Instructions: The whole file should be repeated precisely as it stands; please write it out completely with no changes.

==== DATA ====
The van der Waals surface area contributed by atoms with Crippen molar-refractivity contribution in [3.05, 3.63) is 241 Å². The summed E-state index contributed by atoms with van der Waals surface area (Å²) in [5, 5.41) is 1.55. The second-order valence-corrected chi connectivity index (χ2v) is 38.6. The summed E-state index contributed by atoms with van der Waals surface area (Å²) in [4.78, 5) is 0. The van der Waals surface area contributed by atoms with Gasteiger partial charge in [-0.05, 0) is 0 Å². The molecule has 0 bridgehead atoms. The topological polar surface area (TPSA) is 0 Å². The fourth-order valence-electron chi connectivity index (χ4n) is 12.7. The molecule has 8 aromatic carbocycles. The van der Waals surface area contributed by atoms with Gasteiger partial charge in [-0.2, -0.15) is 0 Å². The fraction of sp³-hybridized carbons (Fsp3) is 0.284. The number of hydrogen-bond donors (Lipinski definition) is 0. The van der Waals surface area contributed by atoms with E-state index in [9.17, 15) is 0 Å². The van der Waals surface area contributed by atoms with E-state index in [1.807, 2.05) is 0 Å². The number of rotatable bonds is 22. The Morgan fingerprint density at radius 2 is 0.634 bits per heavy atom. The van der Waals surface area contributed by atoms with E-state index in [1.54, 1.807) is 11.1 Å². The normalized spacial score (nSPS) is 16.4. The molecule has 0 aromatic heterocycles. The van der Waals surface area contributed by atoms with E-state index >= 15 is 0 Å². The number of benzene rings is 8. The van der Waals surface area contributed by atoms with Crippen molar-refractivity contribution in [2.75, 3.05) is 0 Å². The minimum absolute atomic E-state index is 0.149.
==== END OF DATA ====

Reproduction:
The van der Waals surface area contributed by atoms with Crippen molar-refractivity contribution in [3.05, 3.63) is 241 Å². The summed E-state index contributed by atoms with van der Waals surface area (Å²) in [5, 5.41) is 1.55. The second-order valence-corrected chi connectivity index (χ2v) is 38.6. The summed E-state index contributed by atoms with van der Waals surface area (Å²) in [4.78, 5) is 0. The van der Waals surface area contributed by atoms with Gasteiger partial charge in [-0.05, 0) is 0 Å². The molecule has 0 bridgehead atoms. The topological polar surface area (TPSA) is 0 Å². The fourth-order valence-electron chi connectivity index (χ4n) is 12.7. The molecule has 8 aromatic carbocycles. The van der Waals surface area contributed by atoms with Gasteiger partial charge in [-0.2, -0.15) is 0 Å². The fraction of sp³-hybridized carbons (Fsp3) is 0.284. The number of hydrogen-bond donors (Lipinski definition) is 0. The van der Waals surface area contributed by atoms with E-state index in [9.17, 15) is 0 Å². The van der Waals surface area contributed by atoms with E-state index in [1.807, 2.05) is 0 Å². The number of rotatable bonds is 22. The Morgan fingerprint density at radius 2 is 0.634 bits per heavy atom. The van der Waals surface area contributed by atoms with E-state index in [1.54, 1.807) is 11.1 Å². The normalized spacial score (nSPS) is 16.4. The molecule has 0 aromatic heterocycles. The van der Waals surface area contributed by atoms with E-state index >= 15 is 0 Å². The number of benzene rings is 8. The van der Waals surface area contributed by atoms with Crippen molar-refractivity contribution in [2.75, 3.05) is 0 Å². The minimum absolute atomic E-state index is 0.149.